Fish Food on Floodplain Farm Fields

Fish Food on Floodplain Farm Fields

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Project Goal:

Bring together farmers, conservationists, universities, and state and federal agencies to demonstrate innovative solutions for reintegrating fish food created in floodplain wetlands back to the river food web where fish can take advantage of it.

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Project Stages

100% Planning, Design, and Permitting


Estimated Completion Date:
October 2022, and Ongoing


Project Funders

Northern California Water Agencies 

The U.S. Bureau of Reclamation

Metropolitan Water District

Water Foundation 

Battery Powered (Past)

Fish Affected:

Project Description

Today, 95% of the Central Valley's historical floodplains are cut off from the river by levees. Built in the early 1900s to combat devastating floods, levees and bypasses were constructed to corral mighty rivers and push water quickly through the system. Even before invasive species, large rim dams, and Delta water export facilities were introduced into the system, salmon populations started to dramatically decline with the construction of levees. Simply put, levees cut off fish in rivers from one of their primary food resources, bugs that grow in floodplain wetlands.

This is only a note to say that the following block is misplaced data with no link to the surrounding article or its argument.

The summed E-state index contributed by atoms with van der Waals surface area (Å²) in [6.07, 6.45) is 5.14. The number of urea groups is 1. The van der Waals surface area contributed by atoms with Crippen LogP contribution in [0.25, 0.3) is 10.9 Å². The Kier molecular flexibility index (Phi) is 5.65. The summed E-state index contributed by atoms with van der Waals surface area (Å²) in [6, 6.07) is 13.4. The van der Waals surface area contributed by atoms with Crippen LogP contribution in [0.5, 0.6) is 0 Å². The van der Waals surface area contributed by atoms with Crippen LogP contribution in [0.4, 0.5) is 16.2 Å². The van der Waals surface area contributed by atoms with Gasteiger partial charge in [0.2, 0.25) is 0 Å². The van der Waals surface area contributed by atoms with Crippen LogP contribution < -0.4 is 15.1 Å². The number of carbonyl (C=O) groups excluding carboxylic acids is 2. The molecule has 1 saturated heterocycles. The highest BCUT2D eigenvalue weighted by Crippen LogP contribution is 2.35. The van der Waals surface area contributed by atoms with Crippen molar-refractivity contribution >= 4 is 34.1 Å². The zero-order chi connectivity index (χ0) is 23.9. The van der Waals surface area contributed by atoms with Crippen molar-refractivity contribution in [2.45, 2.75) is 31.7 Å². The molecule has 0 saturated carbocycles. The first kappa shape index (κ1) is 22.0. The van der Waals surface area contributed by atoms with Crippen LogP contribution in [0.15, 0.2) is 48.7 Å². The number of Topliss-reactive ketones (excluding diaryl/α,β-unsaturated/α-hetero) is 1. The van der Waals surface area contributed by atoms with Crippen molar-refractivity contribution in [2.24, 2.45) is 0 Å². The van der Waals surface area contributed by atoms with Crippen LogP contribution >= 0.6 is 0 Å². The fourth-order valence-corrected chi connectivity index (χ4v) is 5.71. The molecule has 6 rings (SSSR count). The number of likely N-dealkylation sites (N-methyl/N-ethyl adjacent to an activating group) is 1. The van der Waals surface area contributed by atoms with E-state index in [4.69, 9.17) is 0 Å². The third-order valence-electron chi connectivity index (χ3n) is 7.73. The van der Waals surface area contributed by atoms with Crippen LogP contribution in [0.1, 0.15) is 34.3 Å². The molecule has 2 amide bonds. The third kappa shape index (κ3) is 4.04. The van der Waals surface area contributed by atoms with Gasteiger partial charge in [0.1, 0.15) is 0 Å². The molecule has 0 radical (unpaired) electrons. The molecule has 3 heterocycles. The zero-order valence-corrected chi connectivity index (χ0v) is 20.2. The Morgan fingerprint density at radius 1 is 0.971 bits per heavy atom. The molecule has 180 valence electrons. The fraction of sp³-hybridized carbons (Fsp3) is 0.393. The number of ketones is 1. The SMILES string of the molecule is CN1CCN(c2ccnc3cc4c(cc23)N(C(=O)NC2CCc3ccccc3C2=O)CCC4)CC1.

CalTrout launched the Fish Food on Floodplain Farm Fields (Fish Food) project in 2017, working with farmers and water suppliers to pioneer new practices to help recover fish and wildlife populations in the greater Sacramento Valley by reconnecting floodplain-derived wetland food webs to river. Now having finished five field seasons, the project has shown that this science-based approach to managing California's resources has the potential to boost the depleted food resources in Central Valley rivers and help recover endangered fish populations. All data generated from this project is shared with the Bureau of Reclamation and integrated in their salmon population model for the Sacramento Valley.

In 2021, enough fish food was carried by the 13,000 acre-feet delivered to the river to have doubled the size of one million juvenile salmon. Looking forward to 2022, CalTrout has a 40,000-acre goal for enrollment in the program.

Project Partners:

CA Department of Fish & Wildlife
UC Davis Center for Watershed Sciences
Northern California Water Agencies
State & Federal Contractors Water Agency
Reclamation District 108
Cal Marsh & Farms Ventures LLC
California Rice Commission
CA Department of Water Resources
Knaggs Ranch
Davis Ranches
Next Generation Foods
San Luis & Delta-Mendoza Water Authority
Montana Farms
Lundberg Rice